E D E D D D D D D D D E D D D D D D SD SD D D E E D D D D D SD D D D D D D D D D D D E D D D E D E D E D E D E E D D E D

* Host Plant

. -- D-Deciduous, SD-Semi-deciduous, E-Evergreen

14

PDF Creator - PDF4Free v3.0

http://www.pdf4free.com

One fallen new drey, made up only of Bauhinia vahlii (Local name Maholum) leaves, had a dimension of about 40 cm x 32 cm with 29 cm deep chamber with 16 cm inner diameter (Figs. 5 & 6). It had a flexible opening, 9 cm in diameter. The nests were usually constructed away from the tree trunks (Fig. 7), but about 5 percent dreys were located close to the tree trunks or on thick branches (Figs. 8). Dreys were most easily located during March andApril months due to leaf fall. As mentioned earlier, in the month of December due to dense canopy, nests remained largely hidden in the vegetation and were hard to locate (Fig. 9). Nest density calculated on the basis of total number of observed nests divided by total study area covered during the survey was 0.51 nest per ha. R. i. centralis construct globular dreys usually at the interlinking of crowns of neighbouring trees. This

COLUMBAN J. LIFE SCI. VOL. 12 (1&2), 2011 of finer twigs of the tree branches and climbers (Fig. 11). Dreys were constructed by depositing tender leaves of the nesting trees. However, squirrels also used the leaves of other plant species viz., Bauhinia vahlii, Butea superba, Spatholobus rouxburghii, Shorea robusta, Terminalia tomentosa in the construction of the nest. More specific study is required for knowing as to why some trees are used for nesting but its leaves are not used for nest building. Leaves were properly interwoven so as to give consistency and rigidity to the drey. Study of three old and one newly constructed fallen dreys revealed that the leaves were deposited in 7-10 layers in such a way that its inner layer becomes soft and cushion like. Local people also informed that the squirrel also uses a layer of cotton fibre of Bombax ceiba (Semal) to form a soft cushion over the bed of the drey.

allowed easy movement of the squirrels from the drey to other trees for their foraging and other daily activities. These observations are similar to those described by Ramachadran (1988) and Rout and Swain (1996) for Ratufa indica and Kaibad squirrel (Hall, 1981). A few dreys were also constructed on trees which had no contiguity with nearby trees (Fig. 10). In dense forest areas, about 60 percent trees were observed to be clad with climbers mainly Bauhinia vahlii, Spatholobus roxburghii, Butea superb, Ericybe paniculata and Porana paniculata. Dreys were also made in the thick mesh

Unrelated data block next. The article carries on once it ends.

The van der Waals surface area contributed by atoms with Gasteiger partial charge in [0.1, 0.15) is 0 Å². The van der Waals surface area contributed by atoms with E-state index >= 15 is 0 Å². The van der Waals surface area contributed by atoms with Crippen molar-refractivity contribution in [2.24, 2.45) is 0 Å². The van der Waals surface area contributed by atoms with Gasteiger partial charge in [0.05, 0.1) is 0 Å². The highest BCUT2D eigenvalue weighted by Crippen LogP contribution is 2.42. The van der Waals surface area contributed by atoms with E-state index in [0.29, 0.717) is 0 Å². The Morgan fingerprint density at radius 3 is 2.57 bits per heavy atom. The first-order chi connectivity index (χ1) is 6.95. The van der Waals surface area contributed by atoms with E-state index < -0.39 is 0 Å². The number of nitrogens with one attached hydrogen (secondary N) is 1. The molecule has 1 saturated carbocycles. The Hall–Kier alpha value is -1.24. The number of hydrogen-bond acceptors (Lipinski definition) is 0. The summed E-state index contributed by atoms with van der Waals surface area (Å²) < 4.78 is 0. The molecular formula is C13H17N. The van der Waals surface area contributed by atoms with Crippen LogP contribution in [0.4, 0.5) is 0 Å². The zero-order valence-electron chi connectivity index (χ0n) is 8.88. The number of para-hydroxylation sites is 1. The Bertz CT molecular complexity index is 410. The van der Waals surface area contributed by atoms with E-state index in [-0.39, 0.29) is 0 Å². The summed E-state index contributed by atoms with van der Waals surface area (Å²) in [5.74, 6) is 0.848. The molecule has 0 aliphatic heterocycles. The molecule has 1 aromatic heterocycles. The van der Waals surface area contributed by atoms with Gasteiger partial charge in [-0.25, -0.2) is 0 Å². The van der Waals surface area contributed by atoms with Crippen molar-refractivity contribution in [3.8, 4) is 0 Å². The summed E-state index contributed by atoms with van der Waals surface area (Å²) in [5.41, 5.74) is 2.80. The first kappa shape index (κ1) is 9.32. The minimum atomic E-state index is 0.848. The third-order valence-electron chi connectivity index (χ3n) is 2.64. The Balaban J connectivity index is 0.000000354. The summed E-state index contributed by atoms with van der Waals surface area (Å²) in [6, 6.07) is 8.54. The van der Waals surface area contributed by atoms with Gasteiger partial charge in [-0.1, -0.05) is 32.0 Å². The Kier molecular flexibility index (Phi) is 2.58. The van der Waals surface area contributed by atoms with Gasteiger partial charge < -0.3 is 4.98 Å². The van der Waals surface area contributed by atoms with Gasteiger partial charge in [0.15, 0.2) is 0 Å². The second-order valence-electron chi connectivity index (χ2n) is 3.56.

15

R. indica has been reported to construct multiple nests (6-8) within its home range of which 2-3 are used simultaneously (Krishnan, 1972; Borges, 2007). They use the same nest for several years (Hutton, 1949). During the survey, a total of 1452 dreys and 67 squirrels were sighted of which only 9 were observed using the dreys (Fig. 12) while the rest were seen either feeding or resting on the thick branches of the trees (Fig. 13 & 14). Thus the number of drey was far in excess of the total sightings of the squirrels. This confirms the earlier reports regarding building of several nests by one squirrel.

PDF Creator - PDF4Free v3.0

http://www.pdf4free.com

NESTING HABITS OF INDIAN GIANT SQUIRREL Nesting Trees Table 3 also reveals that 83.26 percent of the nests A total of 1244 nesting trees belonging to 59 species were constructed on deciduous trees (43 species), of 27 families (Table-1) supported 1452 dreys. 13.02 percent on evergreen (13 species) and rest Among these 73.35 percent dreys were new and 3.72 percent on semi-deciduous (03 species) trees. 26.65 percent were old. Further, 45.76 percent nesting In DWS, the squirrels thus nested significantly more plant species supported only one drey and the rest (83.26 %) on deciduous trees in comparison to semihad more than one (usually 2 and rarely up to 5) deciduous or evergreen trees. (Table 2). Multiple dreys were most commonly observed on Lannea grandis (Anacardiaceae); Tree height and Nest height Anogeissus latifolia, Terminalia bellirica, T. Table 4 shows the frequency of trees in various class chebula, T. tomentosa (family Combretaceae); heights on which dreys have been observed. It Bombax ceiba (family Bombacaceae); Dillenia